A study by Jonathan Hall and Alan Krueger reported that 42% of UberX drivers in New York work fewer than 15 hours per week, while another 35% work 16–34 hours per week. If those numbers are true, then a very rough guess might be that about half of those 25,000 vehicles make at least one pickup on any given day.
Yellow taxi utilization rates are much higher: the TLC statistics report that the average medallion is active 29 days per month, 14 hours per day (note that multiple drivers can share a medallion).Todd Schneider
Interesting data about the competition between classic taxis and ride-sharing in New York. Some remarks based on the graphs in the article:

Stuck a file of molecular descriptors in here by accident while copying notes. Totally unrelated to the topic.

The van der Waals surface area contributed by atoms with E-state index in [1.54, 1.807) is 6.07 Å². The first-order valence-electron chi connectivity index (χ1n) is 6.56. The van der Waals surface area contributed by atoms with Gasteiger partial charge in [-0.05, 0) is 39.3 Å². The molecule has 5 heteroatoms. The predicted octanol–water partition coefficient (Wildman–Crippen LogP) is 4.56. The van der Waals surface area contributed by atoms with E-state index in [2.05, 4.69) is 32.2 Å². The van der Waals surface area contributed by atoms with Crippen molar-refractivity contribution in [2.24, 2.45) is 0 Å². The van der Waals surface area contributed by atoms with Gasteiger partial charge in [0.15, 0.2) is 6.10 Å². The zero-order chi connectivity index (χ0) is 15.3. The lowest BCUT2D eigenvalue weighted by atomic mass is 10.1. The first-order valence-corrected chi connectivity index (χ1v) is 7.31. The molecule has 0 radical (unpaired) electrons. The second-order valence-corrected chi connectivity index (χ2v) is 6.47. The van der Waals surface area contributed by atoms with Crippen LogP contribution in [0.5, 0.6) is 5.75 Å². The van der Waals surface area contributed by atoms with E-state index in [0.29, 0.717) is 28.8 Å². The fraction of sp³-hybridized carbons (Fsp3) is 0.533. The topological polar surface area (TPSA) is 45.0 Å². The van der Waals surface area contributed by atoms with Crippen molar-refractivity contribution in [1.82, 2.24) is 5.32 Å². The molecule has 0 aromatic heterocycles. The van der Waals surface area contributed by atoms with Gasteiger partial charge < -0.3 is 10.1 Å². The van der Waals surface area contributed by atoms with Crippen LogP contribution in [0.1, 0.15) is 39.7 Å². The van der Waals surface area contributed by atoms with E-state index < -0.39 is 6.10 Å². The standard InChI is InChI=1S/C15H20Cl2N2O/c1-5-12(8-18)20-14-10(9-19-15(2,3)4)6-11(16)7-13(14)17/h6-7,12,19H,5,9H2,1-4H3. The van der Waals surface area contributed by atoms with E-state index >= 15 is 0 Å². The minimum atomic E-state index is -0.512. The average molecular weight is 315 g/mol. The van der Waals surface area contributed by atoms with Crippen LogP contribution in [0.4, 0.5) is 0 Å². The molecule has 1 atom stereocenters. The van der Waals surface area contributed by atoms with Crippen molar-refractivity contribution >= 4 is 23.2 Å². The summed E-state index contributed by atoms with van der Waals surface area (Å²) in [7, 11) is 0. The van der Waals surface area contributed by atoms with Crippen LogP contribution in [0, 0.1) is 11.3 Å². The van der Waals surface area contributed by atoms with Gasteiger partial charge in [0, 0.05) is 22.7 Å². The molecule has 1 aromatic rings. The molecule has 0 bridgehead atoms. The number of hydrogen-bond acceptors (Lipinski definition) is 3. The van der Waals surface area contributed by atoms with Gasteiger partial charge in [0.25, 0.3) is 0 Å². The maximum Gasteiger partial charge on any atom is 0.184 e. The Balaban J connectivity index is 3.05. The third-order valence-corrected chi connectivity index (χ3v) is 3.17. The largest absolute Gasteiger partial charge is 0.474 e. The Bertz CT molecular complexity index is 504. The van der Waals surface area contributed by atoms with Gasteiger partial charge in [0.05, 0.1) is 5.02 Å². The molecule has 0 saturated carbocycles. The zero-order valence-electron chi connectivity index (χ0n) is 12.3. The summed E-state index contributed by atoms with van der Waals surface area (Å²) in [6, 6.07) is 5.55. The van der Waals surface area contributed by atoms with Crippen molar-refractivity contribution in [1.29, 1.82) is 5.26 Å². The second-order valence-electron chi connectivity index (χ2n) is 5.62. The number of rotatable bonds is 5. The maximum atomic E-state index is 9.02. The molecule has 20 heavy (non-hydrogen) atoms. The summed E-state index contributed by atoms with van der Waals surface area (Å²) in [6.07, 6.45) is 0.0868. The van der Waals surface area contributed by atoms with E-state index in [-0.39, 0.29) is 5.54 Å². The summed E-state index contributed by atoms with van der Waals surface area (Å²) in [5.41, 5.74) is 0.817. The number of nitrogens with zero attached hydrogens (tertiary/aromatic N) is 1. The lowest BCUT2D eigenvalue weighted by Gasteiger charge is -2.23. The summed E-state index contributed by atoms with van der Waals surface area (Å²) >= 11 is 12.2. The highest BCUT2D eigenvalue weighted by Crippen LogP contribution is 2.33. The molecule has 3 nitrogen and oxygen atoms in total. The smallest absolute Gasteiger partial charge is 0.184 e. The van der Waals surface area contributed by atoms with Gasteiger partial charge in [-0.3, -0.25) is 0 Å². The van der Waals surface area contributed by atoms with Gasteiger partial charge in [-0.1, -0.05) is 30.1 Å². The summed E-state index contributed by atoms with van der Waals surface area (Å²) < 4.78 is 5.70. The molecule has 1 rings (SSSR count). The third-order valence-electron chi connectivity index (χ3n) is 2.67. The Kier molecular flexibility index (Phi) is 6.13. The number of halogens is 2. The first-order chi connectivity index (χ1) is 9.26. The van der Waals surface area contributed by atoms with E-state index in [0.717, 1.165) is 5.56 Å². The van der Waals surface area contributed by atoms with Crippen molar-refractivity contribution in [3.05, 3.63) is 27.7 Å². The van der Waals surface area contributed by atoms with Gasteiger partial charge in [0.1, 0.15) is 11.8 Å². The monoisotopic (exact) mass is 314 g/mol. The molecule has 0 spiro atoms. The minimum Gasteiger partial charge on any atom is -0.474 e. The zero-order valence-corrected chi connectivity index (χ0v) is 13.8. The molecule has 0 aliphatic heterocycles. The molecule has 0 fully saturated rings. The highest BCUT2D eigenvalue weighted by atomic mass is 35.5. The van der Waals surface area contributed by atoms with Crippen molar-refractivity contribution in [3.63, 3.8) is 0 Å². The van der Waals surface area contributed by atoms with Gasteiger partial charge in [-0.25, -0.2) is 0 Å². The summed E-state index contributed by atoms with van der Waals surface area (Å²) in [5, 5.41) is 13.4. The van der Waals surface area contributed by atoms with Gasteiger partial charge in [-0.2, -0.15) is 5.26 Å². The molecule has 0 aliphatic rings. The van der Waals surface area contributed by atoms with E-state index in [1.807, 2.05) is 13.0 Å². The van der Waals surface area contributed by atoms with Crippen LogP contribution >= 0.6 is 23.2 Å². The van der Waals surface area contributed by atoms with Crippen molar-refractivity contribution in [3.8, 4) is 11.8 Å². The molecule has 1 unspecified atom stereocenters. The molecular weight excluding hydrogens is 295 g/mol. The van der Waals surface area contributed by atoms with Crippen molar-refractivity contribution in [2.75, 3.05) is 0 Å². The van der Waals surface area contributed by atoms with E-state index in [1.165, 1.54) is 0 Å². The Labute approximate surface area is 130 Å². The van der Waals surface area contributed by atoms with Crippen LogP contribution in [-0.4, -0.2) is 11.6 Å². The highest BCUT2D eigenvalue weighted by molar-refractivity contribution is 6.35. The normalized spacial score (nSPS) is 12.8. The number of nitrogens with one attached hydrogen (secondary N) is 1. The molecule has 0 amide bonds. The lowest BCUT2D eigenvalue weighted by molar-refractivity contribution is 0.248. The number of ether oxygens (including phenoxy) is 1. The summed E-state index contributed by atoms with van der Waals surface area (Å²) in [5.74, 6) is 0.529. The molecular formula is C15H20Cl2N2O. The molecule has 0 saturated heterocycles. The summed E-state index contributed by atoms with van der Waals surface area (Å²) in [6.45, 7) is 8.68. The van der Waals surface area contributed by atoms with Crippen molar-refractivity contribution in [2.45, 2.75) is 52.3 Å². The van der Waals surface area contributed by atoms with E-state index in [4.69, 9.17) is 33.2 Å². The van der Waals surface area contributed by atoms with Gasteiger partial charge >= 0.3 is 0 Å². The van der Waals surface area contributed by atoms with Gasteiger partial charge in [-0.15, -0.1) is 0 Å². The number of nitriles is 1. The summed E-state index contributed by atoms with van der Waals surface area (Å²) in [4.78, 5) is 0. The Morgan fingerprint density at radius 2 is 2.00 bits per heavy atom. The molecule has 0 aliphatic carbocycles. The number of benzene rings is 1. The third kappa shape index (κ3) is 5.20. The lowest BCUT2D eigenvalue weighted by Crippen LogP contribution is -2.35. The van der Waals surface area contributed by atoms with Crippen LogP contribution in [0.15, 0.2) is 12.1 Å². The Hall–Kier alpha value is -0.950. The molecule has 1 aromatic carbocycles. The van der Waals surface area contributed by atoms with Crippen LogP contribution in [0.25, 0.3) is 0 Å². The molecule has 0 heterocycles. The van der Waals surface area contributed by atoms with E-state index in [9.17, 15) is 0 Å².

- Although the number of trips provided by yellow taxis is in decline and Uber is on the rise, the total number of rides is more or less unchanged across the years – in January 2016 for example there were some 10,000 more trips per day compared to a year before, an insignificant increase (2%) compared to the total number of about 520,000 trips per day in New York. While the sample looks at a single city, in this case Uber’s narrative that it will ‘significantly expand the market’ for transportation services doesn’t really hold out.
- The inefficiency of the ridesharing alternative is also striking: the combined fleet of Uber and Lyft had about 32,400 vehicles compared to 13,300 yellow cabs (2.4 times more), but it served only 165,000 trips per day compared to 352,000 trips by yellow cabs (2.1 times less). So overall a New York yellow cab is around 5 times more efficient in terms of car utilization. In the long run, it would therefore be preferable to expand the fleet of yellow cabs to cover demand instead of bringing more and more cars into car-sharing.